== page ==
Fundraising for Student Activities
Looking for more great ideas?
The Bucks $tart Here: Fundraising for Student Activities by Lyn Fiscus and Earl Reum offers hundreds of ideas for fundraising projects and sales that will put the fun back in fundraising. Try activities like an airband contest, dancing with the staff show, duct-taping the principal to a wall, or teacher dares that will involve lots of students, create excitement and positive school spirit, and bring in much-needed money for your treasury.
This essential 64-page resource for anyone who conducts school fundraisers also features:
• Project planning guides for organizing fundraisers
• Tips for selecting and working with vendors
• Ideas for making money through group activities
• Budgeting for events and organizations
• Pitfalls to avoid
• Fundraising resources
• Reproducible forms
• And much more!
With bleak financial news coming at us from all fronts, it's not surprising that many student activity groups are wondering where the funds will come from to pay for their group's activities this year. Check out the following fundraising ideas that have worked for other schools, and good luck with your fundraising!
Service Sale. Get your members to compile a list of all the services they would be willing to do for a donation--raking leaves, washing windows, shoveling sidewalks, moving lawns, etc. Set a minimum donation amount for each item and publicize the list to parents, teachers, and the community.
Coffee House. Convert the cafeteria for an evening of entertainment with coffee, tea, hot chocolate, and snacks. Create a stage with a black background and twinkle lights and bring in couches to create more comfortable seating. Feature a series of student-perfomed acts--musical, poetic, dance, and so forth. Charge admission and sell refreshments.
Cutest Pet Contest. Have people submit photos of their pets for a chance to win the title of Cutest Pet. Charge an entry fee and have prizes donated by local pet stores.
Custom Calendar. Create a calendar featuring individuals or groups from your school. For example, feature a different sports team each month, or a club, or members of the Homecoming Court, etc. Sell messages for a dollar to be printed on particular days, such as "Happy Birthday, Susie Jones." Get the calendars printed at an online print shop or by a local printer (ask for a discount on printing in exchange for advertising the printer's business on the calendar). Sell copies of the calendar to students, parents, and the community.
Highlight DVDs. Get some technology-oriented students to create highlight DVDs for the different performance groups (drama, choir, band, etc.) and sports teams on campus. Sell copies to group/team members and other interested people.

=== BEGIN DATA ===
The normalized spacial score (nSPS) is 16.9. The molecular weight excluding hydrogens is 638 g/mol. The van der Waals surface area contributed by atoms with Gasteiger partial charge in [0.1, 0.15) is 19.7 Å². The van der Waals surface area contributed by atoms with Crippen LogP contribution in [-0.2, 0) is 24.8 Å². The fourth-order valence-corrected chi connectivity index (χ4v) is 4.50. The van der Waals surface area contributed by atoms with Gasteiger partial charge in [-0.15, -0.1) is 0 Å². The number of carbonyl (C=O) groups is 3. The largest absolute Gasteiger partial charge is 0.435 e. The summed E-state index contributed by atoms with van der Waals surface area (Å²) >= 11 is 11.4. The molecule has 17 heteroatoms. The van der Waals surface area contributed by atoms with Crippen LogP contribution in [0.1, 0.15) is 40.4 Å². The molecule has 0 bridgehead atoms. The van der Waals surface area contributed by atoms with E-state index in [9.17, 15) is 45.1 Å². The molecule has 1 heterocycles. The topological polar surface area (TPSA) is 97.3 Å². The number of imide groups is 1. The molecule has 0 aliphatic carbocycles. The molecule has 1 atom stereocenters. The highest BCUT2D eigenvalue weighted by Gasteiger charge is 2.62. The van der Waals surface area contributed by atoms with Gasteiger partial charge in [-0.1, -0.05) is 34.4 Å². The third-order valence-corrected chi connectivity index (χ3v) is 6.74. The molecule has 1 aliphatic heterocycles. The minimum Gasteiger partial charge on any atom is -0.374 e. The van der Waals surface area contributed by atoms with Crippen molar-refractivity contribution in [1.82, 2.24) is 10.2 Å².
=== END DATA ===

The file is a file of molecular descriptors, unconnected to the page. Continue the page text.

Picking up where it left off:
Family Night. Host an evening of entertainment for families. Have a student or faculty member serve as DJ for a dance, complete with age-level dance contests; set up a games room and organize tournaments of popular games like Scrabble, Pictionary, and Monopoly; open the gym for pick-up volleyball and basketball games, and so forth. Charge admission and sell refreshments.
Mr. and Ms. ____ Contest. This one can be tailored to whatever time of year it is. Make it Mr. and Ms. Scrooge during December, Mr. and Ms. Sweetheart during February, and so forth. Take photos of couples dressed up in costume, put the photos on jars or buckets, and have students vote with money for the couple they want to see win the title.
Kidnap the Coach. Just prior to a big game, kidnap the coach of one of your popular sports teams. Tell the students that the coach will be returned if a certain amount of money is raised by a specified time. Give updates during the day about how much has been collected for the ransom.
Teacher Dares. During spirit week, ask teachers to do a dare for a price. Teachers set the amount for which they would be willing to do the dare. For example, Mr. Smith will dress up as a clown for a day if $200 is raised, or Ms. Jones will die her hair purple if $500 is collected. Collect money toward the dares for one week. If the price is met, the teacher does the dare (or reveals it) at a spirit assembly.
People are becoming more and more aware that their actions affect the environment, so why not tie into this awareness by making your organization’s fundraising efforts go green? You can raise funds, promote awareness, and make a difference in the world — all at the same time! What is a green fundraiser? It’s any sale or event that promotes earth-conscious choices —remember the three Rs: reduce, reuse, recycle— and makes money for your chapter. Try some of these ideas for Bringing in the Green While Going Green.